FinTech in India: Three Things to Note
Takeaways from a Singapore-India FinTech event at Bangalore
I have to start with a disclaimer that I'm no expert in the area of FinTech. What I'm going to share here are some things I picked up at an event today where experts discussed FinTech in very specific terms. The event brought together the Monetary Authority of Singapore (MAS) and FinTech Valley Vizag, along with Bangalore start-ups and corporate delegates. MAS is partnering with the Andhra Pradesh government on a number of tech initiatives and FinTech is one of them. While Singapore is becoming the FinTech hub in Asia, Vizag is making bold moves to become the FinTech hub of India.
Three things stood out for me at the event:
- Beyond Payments
- Government Policy
- Skilled Manpower
This may not be a problem for FinTech companies outside India, but Indian FinTech companies have been focusing primarily on payments to the point of ignoring every other opportunity out there. Perhaps this has made sense thus far because with a population of more than a billion, payments alone is big business. Yet it pales in comparison to so many other aspects where technology can help the banking and financial sector. What else is out there?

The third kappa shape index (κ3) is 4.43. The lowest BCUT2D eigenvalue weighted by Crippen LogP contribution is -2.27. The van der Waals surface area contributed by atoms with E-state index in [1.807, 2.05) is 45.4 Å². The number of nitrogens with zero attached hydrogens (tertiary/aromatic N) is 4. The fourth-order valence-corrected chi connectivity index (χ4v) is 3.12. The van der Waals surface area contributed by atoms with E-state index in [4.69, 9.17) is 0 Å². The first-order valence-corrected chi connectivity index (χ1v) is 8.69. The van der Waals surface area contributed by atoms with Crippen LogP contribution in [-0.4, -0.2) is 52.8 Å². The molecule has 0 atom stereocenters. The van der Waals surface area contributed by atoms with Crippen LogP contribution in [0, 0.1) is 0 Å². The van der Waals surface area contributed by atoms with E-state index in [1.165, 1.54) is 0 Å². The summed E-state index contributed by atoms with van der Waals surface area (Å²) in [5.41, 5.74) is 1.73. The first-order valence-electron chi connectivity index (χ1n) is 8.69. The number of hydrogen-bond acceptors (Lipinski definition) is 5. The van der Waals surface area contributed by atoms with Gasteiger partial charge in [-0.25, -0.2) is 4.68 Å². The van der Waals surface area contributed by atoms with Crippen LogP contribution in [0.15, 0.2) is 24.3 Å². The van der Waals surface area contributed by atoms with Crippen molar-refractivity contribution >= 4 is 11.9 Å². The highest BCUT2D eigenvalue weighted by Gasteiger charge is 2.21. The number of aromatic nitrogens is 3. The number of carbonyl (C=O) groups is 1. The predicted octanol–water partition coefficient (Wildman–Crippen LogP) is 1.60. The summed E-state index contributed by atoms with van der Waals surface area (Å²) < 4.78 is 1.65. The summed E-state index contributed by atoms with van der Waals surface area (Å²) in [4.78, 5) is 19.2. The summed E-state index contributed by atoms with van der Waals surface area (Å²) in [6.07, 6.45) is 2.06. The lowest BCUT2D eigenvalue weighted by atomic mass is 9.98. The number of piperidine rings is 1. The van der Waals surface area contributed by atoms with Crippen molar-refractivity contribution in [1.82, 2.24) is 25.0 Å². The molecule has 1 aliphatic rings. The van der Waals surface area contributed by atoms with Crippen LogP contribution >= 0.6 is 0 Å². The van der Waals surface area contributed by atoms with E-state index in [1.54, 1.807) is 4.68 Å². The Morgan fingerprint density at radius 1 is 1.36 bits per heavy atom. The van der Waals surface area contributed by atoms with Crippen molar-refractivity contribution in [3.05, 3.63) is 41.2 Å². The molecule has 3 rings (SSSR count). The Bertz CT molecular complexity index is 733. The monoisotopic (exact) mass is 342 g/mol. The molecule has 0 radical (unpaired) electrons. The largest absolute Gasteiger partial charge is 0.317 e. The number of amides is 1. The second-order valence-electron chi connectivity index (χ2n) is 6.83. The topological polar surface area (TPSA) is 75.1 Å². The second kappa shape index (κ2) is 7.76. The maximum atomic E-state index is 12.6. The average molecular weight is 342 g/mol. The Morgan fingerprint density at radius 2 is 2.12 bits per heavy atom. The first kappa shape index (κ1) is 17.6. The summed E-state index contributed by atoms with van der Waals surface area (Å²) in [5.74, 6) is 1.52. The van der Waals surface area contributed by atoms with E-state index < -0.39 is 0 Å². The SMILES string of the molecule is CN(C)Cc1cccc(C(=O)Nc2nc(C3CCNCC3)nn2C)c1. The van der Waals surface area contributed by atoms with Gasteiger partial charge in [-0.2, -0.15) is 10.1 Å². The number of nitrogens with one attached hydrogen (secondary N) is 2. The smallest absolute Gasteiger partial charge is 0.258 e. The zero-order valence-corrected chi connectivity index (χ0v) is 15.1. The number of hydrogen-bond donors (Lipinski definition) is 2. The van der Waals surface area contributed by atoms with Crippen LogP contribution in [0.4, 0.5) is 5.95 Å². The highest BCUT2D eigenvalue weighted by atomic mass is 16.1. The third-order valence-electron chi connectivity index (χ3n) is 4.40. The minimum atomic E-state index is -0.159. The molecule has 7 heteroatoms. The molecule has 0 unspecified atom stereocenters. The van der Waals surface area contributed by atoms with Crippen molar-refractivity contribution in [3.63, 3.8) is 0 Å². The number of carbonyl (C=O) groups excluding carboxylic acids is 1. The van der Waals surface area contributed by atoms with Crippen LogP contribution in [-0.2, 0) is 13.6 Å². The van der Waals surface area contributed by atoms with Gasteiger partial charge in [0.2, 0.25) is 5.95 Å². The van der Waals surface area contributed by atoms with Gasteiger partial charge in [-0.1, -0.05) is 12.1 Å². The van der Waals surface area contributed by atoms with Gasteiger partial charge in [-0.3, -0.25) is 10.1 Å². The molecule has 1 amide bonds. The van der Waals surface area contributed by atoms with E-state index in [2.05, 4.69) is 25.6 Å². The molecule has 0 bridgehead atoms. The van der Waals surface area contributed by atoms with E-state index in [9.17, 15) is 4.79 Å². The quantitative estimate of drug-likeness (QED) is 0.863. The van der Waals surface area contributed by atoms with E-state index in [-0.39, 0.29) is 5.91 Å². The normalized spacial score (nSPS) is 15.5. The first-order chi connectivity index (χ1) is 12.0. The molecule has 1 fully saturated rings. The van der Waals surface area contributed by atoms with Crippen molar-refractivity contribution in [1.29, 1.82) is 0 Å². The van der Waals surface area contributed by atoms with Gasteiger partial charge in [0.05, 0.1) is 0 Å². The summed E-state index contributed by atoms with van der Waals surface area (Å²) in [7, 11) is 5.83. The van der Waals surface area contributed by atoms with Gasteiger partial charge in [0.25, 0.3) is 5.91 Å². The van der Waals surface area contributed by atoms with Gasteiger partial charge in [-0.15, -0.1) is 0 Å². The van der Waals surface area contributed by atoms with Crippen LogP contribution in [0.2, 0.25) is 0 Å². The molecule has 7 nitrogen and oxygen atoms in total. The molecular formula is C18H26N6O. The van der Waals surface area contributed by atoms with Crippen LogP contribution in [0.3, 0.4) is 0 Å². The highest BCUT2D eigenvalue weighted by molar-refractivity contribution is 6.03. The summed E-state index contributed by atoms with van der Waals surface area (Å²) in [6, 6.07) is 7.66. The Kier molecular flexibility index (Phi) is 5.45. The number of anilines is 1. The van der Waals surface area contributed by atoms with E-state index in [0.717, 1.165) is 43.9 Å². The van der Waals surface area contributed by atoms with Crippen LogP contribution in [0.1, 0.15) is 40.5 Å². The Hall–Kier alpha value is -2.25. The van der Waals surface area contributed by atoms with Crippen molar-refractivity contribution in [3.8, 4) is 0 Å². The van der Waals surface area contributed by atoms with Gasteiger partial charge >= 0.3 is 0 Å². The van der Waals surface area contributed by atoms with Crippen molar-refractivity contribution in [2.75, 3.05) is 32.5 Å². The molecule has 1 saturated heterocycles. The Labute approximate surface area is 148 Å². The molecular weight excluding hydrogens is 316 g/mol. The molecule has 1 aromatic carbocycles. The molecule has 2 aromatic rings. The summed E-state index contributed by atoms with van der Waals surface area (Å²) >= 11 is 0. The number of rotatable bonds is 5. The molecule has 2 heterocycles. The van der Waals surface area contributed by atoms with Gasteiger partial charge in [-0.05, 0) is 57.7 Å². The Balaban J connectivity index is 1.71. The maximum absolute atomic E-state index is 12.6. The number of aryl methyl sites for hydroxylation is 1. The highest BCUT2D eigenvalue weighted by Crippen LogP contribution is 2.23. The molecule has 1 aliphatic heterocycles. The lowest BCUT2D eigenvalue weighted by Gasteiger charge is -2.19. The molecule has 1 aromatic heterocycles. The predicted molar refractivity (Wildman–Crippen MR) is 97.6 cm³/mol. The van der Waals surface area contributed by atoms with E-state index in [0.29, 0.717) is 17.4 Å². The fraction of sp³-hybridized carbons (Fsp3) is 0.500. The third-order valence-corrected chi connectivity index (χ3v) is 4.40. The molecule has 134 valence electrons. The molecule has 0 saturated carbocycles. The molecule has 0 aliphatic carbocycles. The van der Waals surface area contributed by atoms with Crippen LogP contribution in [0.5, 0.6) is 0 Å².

Asset and wealth management is one thing, which can be either B2B or B2C. The insurance industry can benefit from technology for risk assessment, premium calculations or processing payouts. Since the banking sector has to comply to many regulations, a new term that seems have to come up is Regulatory Technology, or RegTech for short. This is where technology can help both governments and businesses to monitor and track compliance. One example of this in India is called BankChain. A few banks are doing trials of this technology to reduce the operational cost of KYC compliance. Indeed, among the fundamental technologies are BlockChain and its derivatives. Start-ups can choose to focus on these fundamentals so that they can cut across vertical domains.